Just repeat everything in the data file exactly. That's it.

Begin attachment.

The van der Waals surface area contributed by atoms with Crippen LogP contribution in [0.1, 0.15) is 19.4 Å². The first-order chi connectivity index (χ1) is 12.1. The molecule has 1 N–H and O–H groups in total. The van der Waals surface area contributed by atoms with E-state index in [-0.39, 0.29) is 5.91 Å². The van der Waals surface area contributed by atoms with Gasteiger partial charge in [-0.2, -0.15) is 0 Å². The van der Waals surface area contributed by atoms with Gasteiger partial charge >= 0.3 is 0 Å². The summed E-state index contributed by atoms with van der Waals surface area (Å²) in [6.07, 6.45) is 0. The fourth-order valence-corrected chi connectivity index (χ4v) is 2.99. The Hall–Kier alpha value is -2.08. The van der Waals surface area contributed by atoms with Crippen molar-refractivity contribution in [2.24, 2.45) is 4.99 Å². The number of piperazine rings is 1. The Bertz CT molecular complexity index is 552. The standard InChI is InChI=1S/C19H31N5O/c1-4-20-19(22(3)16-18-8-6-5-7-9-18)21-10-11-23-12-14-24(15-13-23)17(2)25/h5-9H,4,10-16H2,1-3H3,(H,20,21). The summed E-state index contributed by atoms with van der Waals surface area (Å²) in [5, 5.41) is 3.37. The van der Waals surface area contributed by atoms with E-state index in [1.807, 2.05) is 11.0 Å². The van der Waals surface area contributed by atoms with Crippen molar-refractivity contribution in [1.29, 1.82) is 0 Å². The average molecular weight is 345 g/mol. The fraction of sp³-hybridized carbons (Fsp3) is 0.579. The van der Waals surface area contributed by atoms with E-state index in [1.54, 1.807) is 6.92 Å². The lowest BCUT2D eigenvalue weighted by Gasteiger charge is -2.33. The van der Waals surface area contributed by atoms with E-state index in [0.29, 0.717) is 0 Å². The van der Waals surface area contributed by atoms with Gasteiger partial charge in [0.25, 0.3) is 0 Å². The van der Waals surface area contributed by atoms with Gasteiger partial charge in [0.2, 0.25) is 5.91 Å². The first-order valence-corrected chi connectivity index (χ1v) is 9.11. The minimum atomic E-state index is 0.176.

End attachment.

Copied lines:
The van der Waals surface area contributed by atoms with Crippen LogP contribution in [0.1, 0.15) is 19.4 Å². The first-order chi connectivity index (χ1) is 12.1. The molecule has 1 N–H and O–H groups in total. The van der Waals surface area contributed by atoms with E-state index in [-0.39, 0.29) is 5.91 Å². The van der Waals surface area contributed by atoms with Gasteiger partial charge in [-0.2, -0.15) is 0 Å². The van der Waals surface area contributed by atoms with Gasteiger partial charge >= 0.3 is 0 Å². The summed E-state index contributed by atoms with van der Waals surface area (Å²) in [6.07, 6.45) is 0. The fourth-order valence-corrected chi connectivity index (χ4v) is 2.99. The Hall–Kier alpha value is -2.08. The van der Waals surface area contributed by atoms with Crippen molar-refractivity contribution in [2.24, 2.45) is 4.99 Å². The number of piperazine rings is 1. The Bertz CT molecular complexity index is 552. The standard InChI is InChI=1S/C19H31N5O/c1-4-20-19(22(3)16-18-8-6-5-7-9-18)21-10-11-23-12-14-24(15-13-23)17(2)25/h5-9H,4,10-16H2,1-3H3,(H,20,21). The summed E-state index contributed by atoms with van der Waals surface area (Å²) in [5, 5.41) is 3.37. The van der Waals surface area contributed by atoms with E-state index in [1.807, 2.05) is 11.0 Å². The van der Waals surface area contributed by atoms with Crippen molar-refractivity contribution in [1.29, 1.82) is 0 Å². The average molecular weight is 345 g/mol. The fraction of sp³-hybridized carbons (Fsp3) is 0.579. The van der Waals surface area contributed by atoms with E-state index in [1.54, 1.807) is 6.92 Å². The lowest BCUT2D eigenvalue weighted by Gasteiger charge is -2.33. The van der Waals surface area contributed by atoms with E-state index in [0.29, 0.717) is 0 Å². The van der Waals surface area contributed by atoms with Gasteiger partial charge in [0.25, 0.3) is 0 Å². The van der Waals surface area contributed by atoms with Gasteiger partial charge in [0.2, 0.25) is 5.91 Å². The first-order valence-corrected chi connectivity index (χ1v) is 9.11. The minimum atomic E-state index is 0.176.